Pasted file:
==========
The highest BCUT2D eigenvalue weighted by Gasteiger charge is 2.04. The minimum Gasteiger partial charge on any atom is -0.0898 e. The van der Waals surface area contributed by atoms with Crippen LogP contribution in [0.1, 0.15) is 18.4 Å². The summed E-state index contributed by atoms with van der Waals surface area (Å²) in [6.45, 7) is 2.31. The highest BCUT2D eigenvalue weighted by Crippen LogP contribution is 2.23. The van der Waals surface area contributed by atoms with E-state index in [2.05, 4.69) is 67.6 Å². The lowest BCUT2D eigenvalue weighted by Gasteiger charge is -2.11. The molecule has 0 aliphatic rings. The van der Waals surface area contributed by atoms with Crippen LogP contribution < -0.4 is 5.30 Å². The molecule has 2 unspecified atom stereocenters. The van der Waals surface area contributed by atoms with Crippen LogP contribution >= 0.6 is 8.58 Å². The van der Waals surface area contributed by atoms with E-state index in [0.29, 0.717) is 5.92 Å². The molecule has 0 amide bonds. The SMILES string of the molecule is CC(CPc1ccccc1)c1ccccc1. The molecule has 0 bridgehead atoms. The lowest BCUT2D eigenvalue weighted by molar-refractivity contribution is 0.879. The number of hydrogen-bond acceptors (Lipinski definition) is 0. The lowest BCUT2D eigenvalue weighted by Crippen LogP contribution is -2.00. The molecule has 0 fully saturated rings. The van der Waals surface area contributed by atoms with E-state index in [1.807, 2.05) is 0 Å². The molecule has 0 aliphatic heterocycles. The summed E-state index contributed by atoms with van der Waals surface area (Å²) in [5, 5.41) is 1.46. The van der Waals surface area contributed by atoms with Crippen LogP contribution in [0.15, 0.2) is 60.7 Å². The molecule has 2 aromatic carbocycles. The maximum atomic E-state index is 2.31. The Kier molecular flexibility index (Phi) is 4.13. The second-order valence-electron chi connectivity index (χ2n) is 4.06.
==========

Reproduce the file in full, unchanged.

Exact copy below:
The highest BCUT2D eigenvalue weighted by Gasteiger charge is 2.04. The minimum Gasteiger partial charge on any atom is -0.0898 e. The van der Waals surface area contributed by atoms with Crippen LogP contribution in [0.1, 0.15) is 18.4 Å². The summed E-state index contributed by atoms with van der Waals surface area (Å²) in [6.45, 7) is 2.31. The highest BCUT2D eigenvalue weighted by Crippen LogP contribution is 2.23. The van der Waals surface area contributed by atoms with E-state index in [2.05, 4.69) is 67.6 Å². The lowest BCUT2D eigenvalue weighted by Gasteiger charge is -2.11. The molecule has 0 aliphatic rings. The van der Waals surface area contributed by atoms with Crippen LogP contribution < -0.4 is 5.30 Å². The molecule has 2 unspecified atom stereocenters. The van der Waals surface area contributed by atoms with Crippen LogP contribution >= 0.6 is 8.58 Å². The van der Waals surface area contributed by atoms with E-state index in [0.29, 0.717) is 5.92 Å². The molecule has 0 amide bonds. The SMILES string of the molecule is CC(CPc1ccccc1)c1ccccc1. The molecule has 0 bridgehead atoms. The lowest BCUT2D eigenvalue weighted by molar-refractivity contribution is 0.879. The number of hydrogen-bond acceptors (Lipinski definition) is 0. The lowest BCUT2D eigenvalue weighted by Crippen LogP contribution is -2.00. The molecule has 0 fully saturated rings. The van der Waals surface area contributed by atoms with E-state index in [1.807, 2.05) is 0 Å². The molecule has 0 aliphatic heterocycles. The summed E-state index contributed by atoms with van der Waals surface area (Å²) in [5, 5.41) is 1.46. The van der Waals surface area contributed by atoms with Crippen LogP contribution in [0.15, 0.2) is 60.7 Å². The molecule has 2 aromatic carbocycles. The maximum atomic E-state index is 2.31. The Kier molecular flexibility index (Phi) is 4.13. The second-order valence-electron chi connectivity index (χ2n) is 4.06.